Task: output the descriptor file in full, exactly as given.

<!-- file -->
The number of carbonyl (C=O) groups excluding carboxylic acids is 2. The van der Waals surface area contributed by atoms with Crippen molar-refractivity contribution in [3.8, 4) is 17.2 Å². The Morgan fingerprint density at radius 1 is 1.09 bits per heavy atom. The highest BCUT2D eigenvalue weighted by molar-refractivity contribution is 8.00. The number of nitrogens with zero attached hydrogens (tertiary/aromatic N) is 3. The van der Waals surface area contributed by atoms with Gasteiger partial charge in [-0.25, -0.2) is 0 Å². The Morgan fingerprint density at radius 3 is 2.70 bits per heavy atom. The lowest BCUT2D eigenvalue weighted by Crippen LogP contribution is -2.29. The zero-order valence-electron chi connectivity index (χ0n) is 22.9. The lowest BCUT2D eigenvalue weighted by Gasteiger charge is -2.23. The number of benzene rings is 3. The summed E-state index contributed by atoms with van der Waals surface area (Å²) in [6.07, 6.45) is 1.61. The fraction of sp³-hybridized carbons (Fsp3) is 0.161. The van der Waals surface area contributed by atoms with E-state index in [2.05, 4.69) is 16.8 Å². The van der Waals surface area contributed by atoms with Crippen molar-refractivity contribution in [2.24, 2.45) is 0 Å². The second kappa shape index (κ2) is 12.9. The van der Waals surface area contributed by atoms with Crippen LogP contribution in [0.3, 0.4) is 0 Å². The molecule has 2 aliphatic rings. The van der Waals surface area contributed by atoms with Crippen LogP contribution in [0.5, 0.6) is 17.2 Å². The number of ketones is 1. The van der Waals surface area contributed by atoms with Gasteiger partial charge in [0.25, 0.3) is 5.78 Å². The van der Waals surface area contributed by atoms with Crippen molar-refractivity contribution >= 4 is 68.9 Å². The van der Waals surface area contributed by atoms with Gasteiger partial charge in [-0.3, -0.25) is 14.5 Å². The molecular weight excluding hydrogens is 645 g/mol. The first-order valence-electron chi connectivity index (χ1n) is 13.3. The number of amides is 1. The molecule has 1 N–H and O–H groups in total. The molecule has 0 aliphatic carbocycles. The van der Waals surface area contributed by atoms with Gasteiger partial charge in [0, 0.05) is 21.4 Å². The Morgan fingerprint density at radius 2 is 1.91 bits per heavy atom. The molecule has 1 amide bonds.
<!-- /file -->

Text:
The number of carbonyl (C=O) groups excluding carboxylic acids is 2. The van der Waals surface area contributed by atoms with Crippen molar-refractivity contribution in [3.8, 4) is 17.2 Å². The Morgan fingerprint density at radius 1 is 1.09 bits per heavy atom. The highest BCUT2D eigenvalue weighted by molar-refractivity contribution is 8.00. The number of nitrogens with zero attached hydrogens (tertiary/aromatic N) is 3. The van der Waals surface area contributed by atoms with Gasteiger partial charge in [-0.25, -0.2) is 0 Å². The Morgan fingerprint density at radius 3 is 2.70 bits per heavy atom. The lowest BCUT2D eigenvalue weighted by Crippen LogP contribution is -2.29. The zero-order valence-electron chi connectivity index (χ0n) is 22.9. The lowest BCUT2D eigenvalue weighted by Gasteiger charge is -2.23. The number of benzene rings is 3. The summed E-state index contributed by atoms with van der Waals surface area (Å²) in [6.07, 6.45) is 1.61. The fraction of sp³-hybridized carbons (Fsp3) is 0.161. The van der Waals surface area contributed by atoms with E-state index in [2.05, 4.69) is 16.8 Å². The van der Waals surface area contributed by atoms with Crippen molar-refractivity contribution in [2.24, 2.45) is 0 Å². The second kappa shape index (κ2) is 12.9. The van der Waals surface area contributed by atoms with Crippen LogP contribution in [0.3, 0.4) is 0 Å². The molecule has 2 aliphatic rings. The van der Waals surface area contributed by atoms with Crippen LogP contribution in [0.5, 0.6) is 17.2 Å². The number of ketones is 1. The van der Waals surface area contributed by atoms with Gasteiger partial charge in [0.25, 0.3) is 5.78 Å². The van der Waals surface area contributed by atoms with Crippen molar-refractivity contribution >= 4 is 68.9 Å². The van der Waals surface area contributed by atoms with Gasteiger partial charge in [-0.3, -0.25) is 14.5 Å². The molecular weight excluding hydrogens is 645 g/mol. The first-order valence-electron chi connectivity index (χ1n) is 13.3. The number of amides is 1. The molecule has 1 N–H and O–H groups in total. The molecule has 0 aliphatic carbocycles. The van der Waals surface area contributed by atoms with Gasteiger partial charge in [0, 0.05) is 21.4 Å². The Morgan fingerprint density at radius 2 is 1.91 bits per heavy atom. The molecule has 1 amide bonds.